Park City puts velvet rope around Old Town streets
Park City has effectively forbidden non-local traffic on neighborhood streets in Old Town during the Sundance Film Festival in addition to the longtime parking restrictions there, putting up a velvet rope that Parkites are only allowed through.
The measures are the latest taken by City Hall in an effort to ensure Old Town is not overrun during the festival. There have long been complaints about the festival’s impacts on the neighborhood, but the concerns have seemed more pronounced in recent years amid the growth of Sundance.
The neighborhood surrounds festival venues like the Park City Library and the Egyptian Theatre as well as Main Street. The traffic crush during Sundance is well known to festival-goers and people who live in Old Town as drivers back up as they move up or down Main Street or circle the core for a parking spot. Sundance-goers have for years also ignored the resident-only restrictions in Old Town.
City Hall has long attempted to protect the neighborhood during the festival and took further steps this year. One important measure was posting temporary signs with a more vigorous message than in the past. The signs note that parking is for people who hold resident-only permits, but they also prohibit thru traffic and indicate there is a $145 fine and towing enforced.
The signs and stepped-up enforcement this year are in response to the wider concerns in the neighborhood about festival impacts. The discussions started shortly after the close of the festival in 2017 and extended through the planning of the 2018 edition.
“Make sure, best we can, people are not cutting through residential neighborhoods,” said Jenny Diersen, who is City Hall’s special events and economic development program manager.
She said officials in November and December met with the taxi and shuttle industry in an effort to reduce traffic on residential streets in Old Town. The ride-sharing firms Lyft and Uber were also involved in the efforts to cut traffic, she said. Park City hired a company that will post staffers to enforce the restriction at key locations during peak afternoon and evening times.
“I think it’s important because we really are trying to mitigate the impacts to events,” Diersen said, adding that Park City’s parking services and the Park City Police Department will also enforce the restrictions.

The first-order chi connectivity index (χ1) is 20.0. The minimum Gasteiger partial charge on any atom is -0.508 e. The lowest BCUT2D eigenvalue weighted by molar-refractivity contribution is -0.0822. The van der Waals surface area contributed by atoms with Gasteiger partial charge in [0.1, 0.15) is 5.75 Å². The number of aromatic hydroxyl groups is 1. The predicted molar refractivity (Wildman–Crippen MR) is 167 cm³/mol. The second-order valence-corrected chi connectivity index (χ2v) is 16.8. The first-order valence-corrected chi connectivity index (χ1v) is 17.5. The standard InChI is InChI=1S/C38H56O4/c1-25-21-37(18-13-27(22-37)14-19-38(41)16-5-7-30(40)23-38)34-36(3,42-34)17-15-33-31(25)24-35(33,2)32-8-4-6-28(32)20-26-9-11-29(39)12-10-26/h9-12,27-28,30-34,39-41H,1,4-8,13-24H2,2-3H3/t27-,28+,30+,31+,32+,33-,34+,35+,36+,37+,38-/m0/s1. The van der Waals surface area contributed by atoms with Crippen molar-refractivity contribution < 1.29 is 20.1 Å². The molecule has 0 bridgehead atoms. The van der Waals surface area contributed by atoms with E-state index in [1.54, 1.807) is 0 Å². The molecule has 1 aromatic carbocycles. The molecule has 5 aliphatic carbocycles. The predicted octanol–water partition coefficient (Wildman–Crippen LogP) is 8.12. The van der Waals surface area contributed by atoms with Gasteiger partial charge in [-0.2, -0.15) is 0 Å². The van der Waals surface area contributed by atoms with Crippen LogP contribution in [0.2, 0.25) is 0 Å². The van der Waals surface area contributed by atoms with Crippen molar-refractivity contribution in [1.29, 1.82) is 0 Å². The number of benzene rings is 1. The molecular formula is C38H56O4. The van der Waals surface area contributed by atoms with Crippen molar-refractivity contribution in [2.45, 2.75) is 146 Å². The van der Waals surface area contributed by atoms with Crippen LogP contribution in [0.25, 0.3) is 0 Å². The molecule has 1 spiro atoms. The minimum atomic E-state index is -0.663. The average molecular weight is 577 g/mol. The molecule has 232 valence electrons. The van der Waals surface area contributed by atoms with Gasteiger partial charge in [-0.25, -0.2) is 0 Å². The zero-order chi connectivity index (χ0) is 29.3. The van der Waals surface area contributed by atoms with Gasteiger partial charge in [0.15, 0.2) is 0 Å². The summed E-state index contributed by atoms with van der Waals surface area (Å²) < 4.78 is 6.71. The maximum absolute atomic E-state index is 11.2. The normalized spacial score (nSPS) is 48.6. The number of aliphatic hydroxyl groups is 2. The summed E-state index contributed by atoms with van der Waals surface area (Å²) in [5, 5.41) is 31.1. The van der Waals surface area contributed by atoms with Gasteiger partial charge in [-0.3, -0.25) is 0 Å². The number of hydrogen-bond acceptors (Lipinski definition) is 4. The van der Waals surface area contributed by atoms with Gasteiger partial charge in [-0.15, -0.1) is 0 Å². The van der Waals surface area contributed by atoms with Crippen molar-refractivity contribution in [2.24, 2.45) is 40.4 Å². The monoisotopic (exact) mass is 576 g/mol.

Signs were also posted elsewhere in Park City, including in Prospector close to Sundance venues, but the ones in Old Town are seen as being more critical.
The discussions about the neighborhood impacts of Sundance stretched over the months following the festival in 2017 and involved Park City’s elected leaders, Old Town dwellers and a City Hall panel involved in issues related to special events.
The discussions about Sundance have been part of a broader look at the impacts of Park City’s overall calendar of special events, including sports tournaments and races as well as arts and cultural gatherings. Concern built over time that the special events detracted from Park City’s small-town atmosphere with crowds and traffic. Others, though, disagreed, saying the special events are critical to a resort-based economy.
Mellie Owen, a Norfolk Avenue resident who once served on City Hall’s special event panel, said she hopes the signs and the $145 fine deter drivers, but she said she would have preferred officials also put out traffic cones to discourage speeding.
“I think it’s going to be trial and error because we haven’t had this before,” Owen said, commending the City Hall efforts.
She said safety remains a concern in Old Town, describing that there are children in the neighborhood. A ride-sharing firm vehicle nearly hit her on the first Friday night of Sundance in 2017, Owen said, describing neighborhood streets in Old Town as the quickest routes during Sundance. She said she hopes there are fewer vehicles on neighborhood streets during the festival with “an ‘L’ or a ‘U’ on the dashboard,” referring to the stickers signifying Lyft or Uber drivers.
“When people are flying down, we know it is not one of our neighbors,” Owen said.
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